Oct. 4, 2013
By John Heisler, Senior Associate Athletics Director
The University of Notre Dame football program–and the University at large–like the idea of being in Texas this weekend.
That message came through loud and clear at the Shamrock Series luncheon Friday at the Worthington Renaissance Hotel in downtown Fort Worth.
Nearly 550 guests looked on as master of ceremonies Jack Nolan from Fighting Irish Digital Media interviewed Irish athletics director and vice president Jack Swarbrick, former Notre Dame players Tim Brown and Robin Weber (both from Dallas) as well as Irish head coach Brian Kelly.
University president Rev. John I. Jenkins, C.S.C., offered the invocation and some brief remarks: “We created these Shamrock Series games to bring Notre Dame to some of the great Notre Dame cities of this nation. It’s a way of making Notre Dame present here in Texas.”
Prior to Swarbrick’s interview, attendees viewed a video featuring relatives of Knute Rockne and Gus Dorais re-enacting the 1913 summer that pair spent on the beach at Cedar Point Resort in Ohio perfecting the forward pass, then a seldom-used weapon.
“I love to talk about that (1913) team,” said Swarbrick. “That one game (a 35-13 win over Army at West Point) changed the way college football was played. It was only 13-7 (Notre Dame led) at half and then there was a 72-yard pass play early in the third period. You look back on that game, and it’s interesting that maybe the single most important play in Notre Dame history was sent in by an agnostic coach (Jesse Harper) to a Jewish quarterback (Dorais) and a protestant wide receiver (Rockne).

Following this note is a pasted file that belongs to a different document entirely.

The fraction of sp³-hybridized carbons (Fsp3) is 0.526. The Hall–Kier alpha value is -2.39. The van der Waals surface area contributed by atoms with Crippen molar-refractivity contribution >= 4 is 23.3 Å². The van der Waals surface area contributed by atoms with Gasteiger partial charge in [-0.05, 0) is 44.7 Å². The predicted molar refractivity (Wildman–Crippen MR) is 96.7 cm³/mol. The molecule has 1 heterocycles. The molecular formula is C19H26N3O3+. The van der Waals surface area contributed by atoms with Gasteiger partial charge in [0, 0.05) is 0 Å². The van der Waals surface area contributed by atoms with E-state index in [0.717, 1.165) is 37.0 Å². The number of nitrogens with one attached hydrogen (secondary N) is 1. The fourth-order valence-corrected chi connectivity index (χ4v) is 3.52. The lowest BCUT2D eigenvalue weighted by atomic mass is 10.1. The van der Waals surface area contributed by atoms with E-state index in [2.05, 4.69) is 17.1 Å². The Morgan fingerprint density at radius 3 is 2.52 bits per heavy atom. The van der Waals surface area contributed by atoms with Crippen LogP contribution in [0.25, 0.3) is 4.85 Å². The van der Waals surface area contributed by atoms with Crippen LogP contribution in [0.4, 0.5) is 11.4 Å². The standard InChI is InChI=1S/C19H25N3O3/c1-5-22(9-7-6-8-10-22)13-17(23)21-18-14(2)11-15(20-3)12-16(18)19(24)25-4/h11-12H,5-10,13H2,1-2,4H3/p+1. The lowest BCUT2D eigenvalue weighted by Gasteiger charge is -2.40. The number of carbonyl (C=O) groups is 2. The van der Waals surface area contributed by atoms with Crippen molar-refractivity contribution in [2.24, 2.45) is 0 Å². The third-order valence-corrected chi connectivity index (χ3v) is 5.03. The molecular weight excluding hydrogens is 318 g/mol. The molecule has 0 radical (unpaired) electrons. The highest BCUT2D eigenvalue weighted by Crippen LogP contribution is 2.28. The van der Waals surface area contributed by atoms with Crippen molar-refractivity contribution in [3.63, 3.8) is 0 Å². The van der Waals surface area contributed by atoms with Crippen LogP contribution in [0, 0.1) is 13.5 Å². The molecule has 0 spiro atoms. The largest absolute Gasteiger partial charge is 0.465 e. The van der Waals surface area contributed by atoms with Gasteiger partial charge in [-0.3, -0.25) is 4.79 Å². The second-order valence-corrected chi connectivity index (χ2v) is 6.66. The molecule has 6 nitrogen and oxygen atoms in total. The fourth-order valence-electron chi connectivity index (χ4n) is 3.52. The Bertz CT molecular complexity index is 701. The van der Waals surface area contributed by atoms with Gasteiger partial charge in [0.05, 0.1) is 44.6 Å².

“Harper was hired as the last hope to turn the program around. His approach was to play all across America (at Penn State, Army and Texas). It was a vehicle to promote the program and that’s at the heart of the Shamrock Series. “The ACC give us great opponents from Boston to Miami. We’re going to be in California with Stanford and USC. We need to get to this part of the country on a regular basis.
“Being independent is all about this. We need to be national in everything we do. Being independent lets us promote the University nationally.
“The Shamrock Series gets bigger every year. The best part is the anticipation. People build it into their vacation plans. It’s a celebration of Notre Dame. The question I get the most these days is, `Where are we going next?'”
Swarbrick also lauded the ability of all 26 Notre Dame sports to combine athletic and academic success.
“This past year we had the most number of teams ever in the NCAA Championships and the most number of teams with perfect APR scores. We don’t want to do one without the other.”
He noted the fact the Irish played in the Bowl Championship Series title game and also ranked number one in football graduation rates:
Swarbrick closed by talking about the current Irish squad:
“I get to practice a lot, almost every day when I’m in town. I love the dynamics of this group. We’ve set the bar high with this schedule. It takes time to replace some of the leaders we had last year. “I love the progress and the attitude and the way they go about their business. I expect they will get better every week because that’s what Brian Kelly-coached teams do.”
Nolan visited with Brown and Weber coming off highlights from their playing days–including Brown’s two punt return for scores against Michigan State in 1987 and Weber’s huge catch that preserved possession for the Irish in their 1973 Sugar Bowl win over top-rated Alabama.